A study of various ethnic groups suggests that the average height of an individual may provide clues to where his distant ancestors lived, and what was their lifestyle.
The study basically links the evolution of human body size to past population density and location.
Its findings show that height can vary hugely even among individual family members. Nevertheless, each society illustrates a distinctive body size, with some groups being shorter or taller on average than others.
"Of course there is considerable variation within societies that relates to many different nutritional, genetic and perhaps even selection pressures," Discovery News quoted co-author Robert Walker, a postdoctoral researcher at the Max Planck Institute for Evolutionary Anthropology, as saying.
"But despite this variation (within societies), the mean body size varies widely -- by a factor of two -- across societies. So your average Agta (an indigenous Philippine group) is much smaller than your average Inuit (an indigenous Arctic dwelling group)," he added.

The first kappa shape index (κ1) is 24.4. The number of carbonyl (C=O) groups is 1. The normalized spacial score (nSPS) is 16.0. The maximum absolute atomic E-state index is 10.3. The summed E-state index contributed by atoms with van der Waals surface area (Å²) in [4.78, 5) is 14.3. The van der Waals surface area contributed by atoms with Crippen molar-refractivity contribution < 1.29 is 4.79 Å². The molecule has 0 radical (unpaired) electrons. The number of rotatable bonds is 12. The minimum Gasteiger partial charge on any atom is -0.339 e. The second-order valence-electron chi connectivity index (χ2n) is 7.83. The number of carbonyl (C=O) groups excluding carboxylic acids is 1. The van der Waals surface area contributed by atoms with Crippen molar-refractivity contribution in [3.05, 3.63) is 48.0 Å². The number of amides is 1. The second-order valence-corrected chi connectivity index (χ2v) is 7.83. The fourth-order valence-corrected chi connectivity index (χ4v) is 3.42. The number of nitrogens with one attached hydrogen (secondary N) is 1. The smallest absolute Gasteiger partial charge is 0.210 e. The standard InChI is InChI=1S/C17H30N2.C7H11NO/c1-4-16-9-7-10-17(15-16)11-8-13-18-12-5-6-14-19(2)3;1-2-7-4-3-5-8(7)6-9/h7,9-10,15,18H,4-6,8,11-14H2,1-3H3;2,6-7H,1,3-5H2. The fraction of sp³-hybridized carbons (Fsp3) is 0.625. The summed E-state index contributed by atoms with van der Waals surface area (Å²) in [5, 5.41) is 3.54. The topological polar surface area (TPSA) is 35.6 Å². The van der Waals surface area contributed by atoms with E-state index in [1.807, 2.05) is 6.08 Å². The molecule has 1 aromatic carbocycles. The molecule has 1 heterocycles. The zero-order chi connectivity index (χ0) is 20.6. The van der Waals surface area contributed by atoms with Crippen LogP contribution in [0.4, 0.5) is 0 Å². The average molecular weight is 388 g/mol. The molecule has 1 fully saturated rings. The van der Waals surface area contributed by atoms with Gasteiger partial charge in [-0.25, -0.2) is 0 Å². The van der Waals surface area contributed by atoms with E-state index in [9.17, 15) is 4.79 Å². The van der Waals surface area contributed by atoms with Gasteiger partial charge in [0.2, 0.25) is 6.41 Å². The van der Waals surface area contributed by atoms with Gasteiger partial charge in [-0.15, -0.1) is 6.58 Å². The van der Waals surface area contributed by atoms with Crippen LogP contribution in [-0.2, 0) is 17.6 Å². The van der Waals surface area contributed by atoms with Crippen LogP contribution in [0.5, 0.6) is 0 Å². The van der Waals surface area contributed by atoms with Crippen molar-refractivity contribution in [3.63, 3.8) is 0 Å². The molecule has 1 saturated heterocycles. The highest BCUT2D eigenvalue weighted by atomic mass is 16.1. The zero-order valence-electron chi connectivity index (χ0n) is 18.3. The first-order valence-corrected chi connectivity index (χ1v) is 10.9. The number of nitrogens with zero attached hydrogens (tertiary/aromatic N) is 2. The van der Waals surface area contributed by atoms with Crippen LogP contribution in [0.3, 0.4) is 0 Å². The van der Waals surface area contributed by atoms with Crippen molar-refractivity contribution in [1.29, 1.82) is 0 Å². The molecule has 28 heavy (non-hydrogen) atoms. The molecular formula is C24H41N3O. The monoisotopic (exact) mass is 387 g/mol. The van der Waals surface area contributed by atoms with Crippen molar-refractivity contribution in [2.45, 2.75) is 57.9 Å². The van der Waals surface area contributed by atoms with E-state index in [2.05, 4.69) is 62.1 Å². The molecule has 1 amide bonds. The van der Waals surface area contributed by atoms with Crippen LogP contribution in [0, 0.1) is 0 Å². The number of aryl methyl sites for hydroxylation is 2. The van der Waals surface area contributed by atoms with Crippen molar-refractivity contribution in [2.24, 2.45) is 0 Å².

During the study, Walker and his colleague Marcus Hamilton focused on existing hunter-gatherer groupslike Pygmies, Philippine Negritos and Andaman Islandersthat tend to fall into the shorter end of the height spectrum.
The researchers gathered data on the ecology, population density and female adult body size in 32 such groups.
"We focused on female adult body mass because we wanted to relate the variation back to female reproduction," Walker said, adding that earlier first periods relate to earlier first births.
The analysis of the data determined that body size directly relates to population density across all hunter-gatherer groups. The bigger the population, especially within island or island-like communities, the smaller the people will be.
Given that previous studies attributed shorter heights to lack of nutrition, the researchers theorise that greater competition for resources and a higher instance of disease spread exist in densely populated areas.
Since mortality is consequently higher, natural selection favours earlier maturation so that individuals can reproduce before their death.
"For any given growth rate, if you stop growing earlier and start reproducing earlier, you are a smaller adult. This may be going on in some human groups where mortality is high," Walker said.
Walker and Hamilton believe that studying the effects of ancestral population density and ecology on height may help resolve longstanding anthropological mysteries.